During the darkest days of the Vietnam War Vermont Senator George Aiken proposed that we “unilaterally declare victory” and go home.
After all, he said, nothing else was working.
Today Jonah Goldberg suggested that the year 2011 was defined by people trying to turn failure into success by declaring victory. Concomitantly, they have also worked hard to turn success into failure.
As he puts it, 2011 “was all about pretending to be winning while really losing.”
Aiken’s idea did not freeze in time. After all, Goldberg says, it defines President Obama’s strategy in Iraq.
Goldberg trots out an impressive gallery of losers pretending to be winners. Celebrities have led the parade.
First among equals was Charlie Sheen. Having lost his job and whatever was left of his reputation Sheen went on talk shows to bask in the blow of victory.
Kim Kardashian received special mention for having turned her “success” as a porn star into a celebrity empire. When Kim K topped it off by walking down the aisle as a blushing bride, she had, presumably, found redemption in the arms of a loving husband.
Isn’t that one of America’s great cultural problems: how can we maintstream porn stars?
As you know, Kim’s marriage had a very short shelf-life. We are now anxiously waiting for her to transform that conspicuous failure into success.
If anyone can spin straw into gold, Kim K can.
And you thought that alchemy was dead!
Cultural attitudes are formed by the media. Last year the Tea Party enjoyed an extraordinary electoral success. For that the media labeled them losers.
The Republican electorate has happily accepted the judgment. It is now preparing to nominate a presidential candidate who is furthest from the Tea Party.
In Congress, House Republicans promoted the policies and passed the bills that their constituents favored.
Senate Democrats let all the bills die.
The media told the world that the House Republicans had failed.
The media portrayed the Tea Party as a bunch of losers. When a psychotic Jared Loughner opened fire in Tucson, injuring Gabrielle Giffords and killing one of her aides, the media was happy to blame Sarah Palin and Tea Party rhetoric.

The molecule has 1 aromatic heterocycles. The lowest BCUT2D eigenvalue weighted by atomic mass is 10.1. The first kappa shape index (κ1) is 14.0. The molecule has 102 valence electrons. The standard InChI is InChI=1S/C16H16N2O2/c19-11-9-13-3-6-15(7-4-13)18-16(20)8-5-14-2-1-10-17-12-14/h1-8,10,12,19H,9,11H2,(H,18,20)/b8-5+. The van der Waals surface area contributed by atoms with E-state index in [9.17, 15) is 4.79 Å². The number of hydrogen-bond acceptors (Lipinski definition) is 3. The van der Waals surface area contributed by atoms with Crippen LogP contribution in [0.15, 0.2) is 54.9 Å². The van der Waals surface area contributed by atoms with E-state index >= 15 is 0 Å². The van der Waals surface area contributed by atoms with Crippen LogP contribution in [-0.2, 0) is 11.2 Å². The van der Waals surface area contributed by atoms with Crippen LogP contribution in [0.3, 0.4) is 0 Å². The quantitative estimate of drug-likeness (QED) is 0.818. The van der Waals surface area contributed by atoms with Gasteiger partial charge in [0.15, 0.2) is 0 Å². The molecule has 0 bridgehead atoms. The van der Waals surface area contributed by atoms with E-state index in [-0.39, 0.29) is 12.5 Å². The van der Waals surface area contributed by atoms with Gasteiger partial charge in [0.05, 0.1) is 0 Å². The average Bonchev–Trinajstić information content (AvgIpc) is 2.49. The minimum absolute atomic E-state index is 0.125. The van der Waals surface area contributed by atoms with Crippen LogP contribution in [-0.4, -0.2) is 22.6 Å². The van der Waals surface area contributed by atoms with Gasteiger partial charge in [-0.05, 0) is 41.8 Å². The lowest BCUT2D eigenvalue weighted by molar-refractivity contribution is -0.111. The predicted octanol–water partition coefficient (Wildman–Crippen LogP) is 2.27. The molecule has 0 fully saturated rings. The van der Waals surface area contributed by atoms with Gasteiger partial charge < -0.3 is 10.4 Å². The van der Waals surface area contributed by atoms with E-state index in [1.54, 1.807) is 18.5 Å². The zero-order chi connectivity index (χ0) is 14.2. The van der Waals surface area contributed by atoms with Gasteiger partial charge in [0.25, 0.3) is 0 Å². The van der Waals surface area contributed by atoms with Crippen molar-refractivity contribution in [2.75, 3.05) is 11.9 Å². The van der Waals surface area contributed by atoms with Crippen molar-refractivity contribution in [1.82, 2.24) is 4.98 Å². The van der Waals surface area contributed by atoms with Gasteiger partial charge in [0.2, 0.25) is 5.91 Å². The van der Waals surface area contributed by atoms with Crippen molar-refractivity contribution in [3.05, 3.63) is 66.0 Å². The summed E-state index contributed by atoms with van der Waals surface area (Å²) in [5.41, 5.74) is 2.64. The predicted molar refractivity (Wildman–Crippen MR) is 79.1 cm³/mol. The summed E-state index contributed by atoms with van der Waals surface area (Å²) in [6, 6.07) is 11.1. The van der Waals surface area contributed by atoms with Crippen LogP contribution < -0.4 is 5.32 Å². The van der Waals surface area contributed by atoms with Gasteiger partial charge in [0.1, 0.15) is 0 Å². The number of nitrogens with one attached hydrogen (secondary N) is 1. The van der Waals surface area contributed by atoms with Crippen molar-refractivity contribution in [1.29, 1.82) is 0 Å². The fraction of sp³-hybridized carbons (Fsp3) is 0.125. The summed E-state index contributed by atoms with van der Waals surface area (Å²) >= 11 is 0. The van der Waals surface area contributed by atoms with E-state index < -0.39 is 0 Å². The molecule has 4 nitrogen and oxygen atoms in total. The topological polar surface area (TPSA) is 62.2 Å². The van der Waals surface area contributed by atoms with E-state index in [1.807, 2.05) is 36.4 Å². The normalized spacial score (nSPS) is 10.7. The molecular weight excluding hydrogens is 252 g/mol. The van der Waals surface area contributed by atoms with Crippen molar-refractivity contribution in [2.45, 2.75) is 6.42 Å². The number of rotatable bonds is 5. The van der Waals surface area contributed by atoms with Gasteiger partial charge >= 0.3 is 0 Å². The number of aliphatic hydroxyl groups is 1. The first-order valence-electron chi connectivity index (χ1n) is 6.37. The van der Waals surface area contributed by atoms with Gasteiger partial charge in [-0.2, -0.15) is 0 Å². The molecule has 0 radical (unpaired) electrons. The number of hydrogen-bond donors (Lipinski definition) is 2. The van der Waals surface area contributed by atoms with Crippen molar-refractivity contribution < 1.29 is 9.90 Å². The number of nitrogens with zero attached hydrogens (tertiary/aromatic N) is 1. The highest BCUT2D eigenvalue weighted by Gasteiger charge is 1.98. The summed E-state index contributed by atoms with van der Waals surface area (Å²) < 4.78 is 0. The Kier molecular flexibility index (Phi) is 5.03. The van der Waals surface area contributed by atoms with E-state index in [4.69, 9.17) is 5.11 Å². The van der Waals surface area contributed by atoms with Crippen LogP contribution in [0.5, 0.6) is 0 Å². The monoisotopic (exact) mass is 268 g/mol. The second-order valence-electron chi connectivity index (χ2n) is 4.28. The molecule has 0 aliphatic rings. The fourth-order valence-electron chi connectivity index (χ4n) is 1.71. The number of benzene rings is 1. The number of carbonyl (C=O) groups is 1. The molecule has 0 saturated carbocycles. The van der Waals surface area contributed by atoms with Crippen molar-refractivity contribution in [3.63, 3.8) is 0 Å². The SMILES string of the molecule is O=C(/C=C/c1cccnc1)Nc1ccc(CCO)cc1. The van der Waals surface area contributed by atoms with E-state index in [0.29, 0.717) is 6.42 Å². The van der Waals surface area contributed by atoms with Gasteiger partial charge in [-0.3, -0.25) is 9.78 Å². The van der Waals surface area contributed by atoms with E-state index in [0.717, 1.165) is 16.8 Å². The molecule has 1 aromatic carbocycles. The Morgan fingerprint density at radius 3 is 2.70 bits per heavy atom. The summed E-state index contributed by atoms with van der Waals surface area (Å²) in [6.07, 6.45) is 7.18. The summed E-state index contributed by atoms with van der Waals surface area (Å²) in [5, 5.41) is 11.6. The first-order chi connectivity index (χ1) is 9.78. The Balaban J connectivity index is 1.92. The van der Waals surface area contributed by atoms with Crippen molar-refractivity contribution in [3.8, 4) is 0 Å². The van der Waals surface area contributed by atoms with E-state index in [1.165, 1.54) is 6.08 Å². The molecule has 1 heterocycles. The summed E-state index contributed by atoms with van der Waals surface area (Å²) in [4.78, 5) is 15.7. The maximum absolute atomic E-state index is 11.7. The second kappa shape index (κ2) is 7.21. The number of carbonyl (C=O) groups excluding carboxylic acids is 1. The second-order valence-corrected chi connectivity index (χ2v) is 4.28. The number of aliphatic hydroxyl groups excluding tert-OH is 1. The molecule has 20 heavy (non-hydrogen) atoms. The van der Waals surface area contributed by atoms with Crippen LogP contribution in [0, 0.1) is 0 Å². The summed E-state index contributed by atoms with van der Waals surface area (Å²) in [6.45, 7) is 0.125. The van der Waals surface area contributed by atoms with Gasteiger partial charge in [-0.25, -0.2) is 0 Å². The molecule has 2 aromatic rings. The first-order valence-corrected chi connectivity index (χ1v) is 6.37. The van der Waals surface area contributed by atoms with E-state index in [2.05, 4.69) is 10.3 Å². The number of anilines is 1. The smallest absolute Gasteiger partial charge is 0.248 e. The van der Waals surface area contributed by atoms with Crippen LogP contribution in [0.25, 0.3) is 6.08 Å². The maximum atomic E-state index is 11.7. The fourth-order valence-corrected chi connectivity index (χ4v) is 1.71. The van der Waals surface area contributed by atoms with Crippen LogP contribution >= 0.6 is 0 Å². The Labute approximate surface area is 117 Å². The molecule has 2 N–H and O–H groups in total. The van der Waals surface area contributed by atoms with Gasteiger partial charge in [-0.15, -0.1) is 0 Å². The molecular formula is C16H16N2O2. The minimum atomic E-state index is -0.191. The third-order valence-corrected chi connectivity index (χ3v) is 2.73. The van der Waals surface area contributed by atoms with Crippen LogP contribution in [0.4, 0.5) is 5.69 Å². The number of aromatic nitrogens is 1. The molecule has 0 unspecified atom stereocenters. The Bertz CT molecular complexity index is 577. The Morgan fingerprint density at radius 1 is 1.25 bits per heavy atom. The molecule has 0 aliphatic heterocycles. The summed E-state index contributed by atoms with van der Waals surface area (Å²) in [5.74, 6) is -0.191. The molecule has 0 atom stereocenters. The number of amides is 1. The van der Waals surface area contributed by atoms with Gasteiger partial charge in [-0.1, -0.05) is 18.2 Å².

When liberals and progressives used more incendiary rhetoric against Republicans the media that they were showing great strength and fortitude.
Naturally, the media portrayed the Occupy crowd as winners. Having accomplished nothing they became media darlings.
In Goldberg’s words: “Speaking of protest, consider the Occupy Wall Street movement. Not since the Hebrews killed themselves at Masada has there been a group that more obviously won by losing. Of course, the Jews at Masada were freedom fighters battling Roman imperialism. The Occupy Wall Streeters think they’re fighting imperialism when they throw a tantrum about having to pay their debts.”
He continues: “Back home, tea-party politicians who truly won historic midterm-election victories are cast as dangerous losers. The Occupiers lost their bongs and yurts to bulldozers in cities across America, but museums around the country are nonetheless desperate to acquire authentic Occupy-movement artifacts to commemorate their glorious but unspecified successes. Unfortunately, the tea parties cannot work the refs of history this way, because they clean up their mess after they get together.”
The administrations’ foreign policy failures in the Middle East have been masterfully spun as great successes.
Picking up the success/failure theme today Caroline Glick shows how foreign policy failure has been spun as success: “Obama's decision in February to abandon then-president Hosni Mubarak, the US's most dependable ally in the Arab world, in favor of the protesters in Tahrir Square was hailed by Obama's supporters as a victory for democracy and freedom against tyranny. By supporting the protesters against the US ally, Obama argued that he was advancing US interests by showing the Muslim world the US favored the people over their leaders.
“Ten months later, the Egyptian people has responded to this populist policy by giving jihadist parties a two-thirds majority in parliamentary elections. For the first time in 30 years, the strategic anchor of US power in the Arab world - the Egyptian-Israeli peace treaty - is in danger. Indeed, there is no reason to believe it will survive.”
Turning failure into success is not just this year’s theme: it characterizes the age of Obama.
No American president came to the White House with fewer real successes. To promote the Obama presidency media propagandists have had to tout his failures as successes while painting the real successes of other people as failures.
It doesn’t matter how the economy is doing. Obama declares it a success.
Goldberg writes: “The economy continued to languish while the president declared victory over a Depression that never was and touted himself as the most legislatively successful president ever — with the ‘possible exceptions’ of FDR, LBJ, and Lincoln.
“Meanwhile, we are approaching the third year of the long winter Obama once celebrated as a ‘recovery summer.’ Its chief selling points are an unemployment rate statistically lowered by more Americans giving up hope of finding a job, and the claim that millions of jobs have been ‘created or saved.’ This bogus locution allows Obama to claim every job he doesn’t destroy as a win.”
So, the Obama-loving media has helped transform hope into hype. If your candidate can’t govern, you do not have too many other options.